Re: Does anyone recognize this?
From: nemo_outis (abc_at_xyz.com)
Date: 26 May 2005 16:06:59 GMT
"David H. Lipman" <DLipman~nospam~@Verizon.Net> wrote in
> From: "nemo_outis" <firstname.lastname@example.org>
>| To minimize the amount of work I suggest the following.
>| 1. Reformat the entire drive. But that's not enough. I suggest
>| you also repartition it and restore the MBR (e.g., with fdisk).
>| Alternatively - and better - do a "manufacturer's level reformat"
>| (using software available from Western Dignital, Maxtor, Hitahi,
>| seagate, etc. as the case may be.)
>| 2. Reformat the disk (and repartiton it, etc.)
>| 3. Install just the OS from known-good sources (e.g., original
>| Windows CDs)
>| 4. Install Ghost (or Acronis, etc.) from known-good sources (or
>| even use a diskette or CD-based version that doesn't require
>| installation). Backup the HD as an image.
>| 5. Install your most trustworthy programs from known-good sources
>| (e.g., MS Office from CDs)
>| 6. Backup entire HD with Ghost, Acronis, etc. (incremental backup
>| shpould suffice).
>| 7. Install second-tier (less trustworthy) software. Backup with
>| Ghost as per step 6.
>| 8. Repeat steps 7 & 6 in stages adding a few more programs,
>| confirming the system is clean, and backup. Repeat until all is well
>| and system is fully up. If you encounter problems at any point, roll
>| back to a previous working disk image.
>| I know this seems tedious (and it is) but the idea of regular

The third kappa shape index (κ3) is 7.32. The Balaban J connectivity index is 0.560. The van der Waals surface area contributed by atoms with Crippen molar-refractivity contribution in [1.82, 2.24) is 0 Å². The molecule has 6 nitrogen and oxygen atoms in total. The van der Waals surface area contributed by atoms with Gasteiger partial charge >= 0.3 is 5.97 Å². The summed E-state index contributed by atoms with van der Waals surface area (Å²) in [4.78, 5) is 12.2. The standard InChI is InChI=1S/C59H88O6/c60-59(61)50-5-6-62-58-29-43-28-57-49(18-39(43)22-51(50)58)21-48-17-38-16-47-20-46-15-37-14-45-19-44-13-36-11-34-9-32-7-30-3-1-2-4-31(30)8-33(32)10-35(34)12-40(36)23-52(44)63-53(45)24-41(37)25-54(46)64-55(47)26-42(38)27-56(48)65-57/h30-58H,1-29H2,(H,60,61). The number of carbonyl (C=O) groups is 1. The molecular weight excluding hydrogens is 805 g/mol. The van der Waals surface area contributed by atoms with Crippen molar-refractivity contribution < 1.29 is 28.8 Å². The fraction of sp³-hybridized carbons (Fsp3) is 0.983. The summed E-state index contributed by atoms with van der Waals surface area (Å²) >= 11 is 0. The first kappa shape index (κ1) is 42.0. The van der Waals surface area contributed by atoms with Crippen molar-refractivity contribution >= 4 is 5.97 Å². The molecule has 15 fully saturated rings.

>| incremental image backups is something you should be doing anyway and
>| this ill be a baptim of fire in that discipline :-)
> There is really no "low level format" of ATAPI/EIDE hard disks. The
> term "zero fill" the drive (writing "zero" to all areas of the hard
> disk). However, there is no indication of a Boot Sector Infector,
> just adware/spyware and a "fdisk /mbr" and "zero fill" of the hard
> disk is unwarranted. Just deleting the partition and recreating the
> partition then a high level format of the drive is needed.
I outlined two courses of action: the conventional reformat, and the
"manufacturer's reformat." I did this purposefully and fully aware of
the possibilities and limitations of each. And, yes, as a review of my
previous posts will show, I'm well aware that a "manufacturer's level
reformat" using its publicly available software isn't equivalent to a
factory reformat (e.g., laying down servo tracks, etc.) but it does
zeroize all data on the drive.
No evidence of a boot sector infector? Maybe not, but that hardly seems
conclusive. The fellow with the problem seems unable to identify the
source of his problem or even to eliminate specific categories.
Accordingly, it would be just plain prudent and sensible, if one goes to
the trouble of reformatting a drive, to do it thoroughly. And that is
why I would strongly recommend using the manufacturer's program (e.g.,
Powerblast for Maxtor, Drive Fitness Test for Hitachi/IBM, etc.).
Moreover, I mentioned these programs because many are not aware that such
manufacturer's software is available.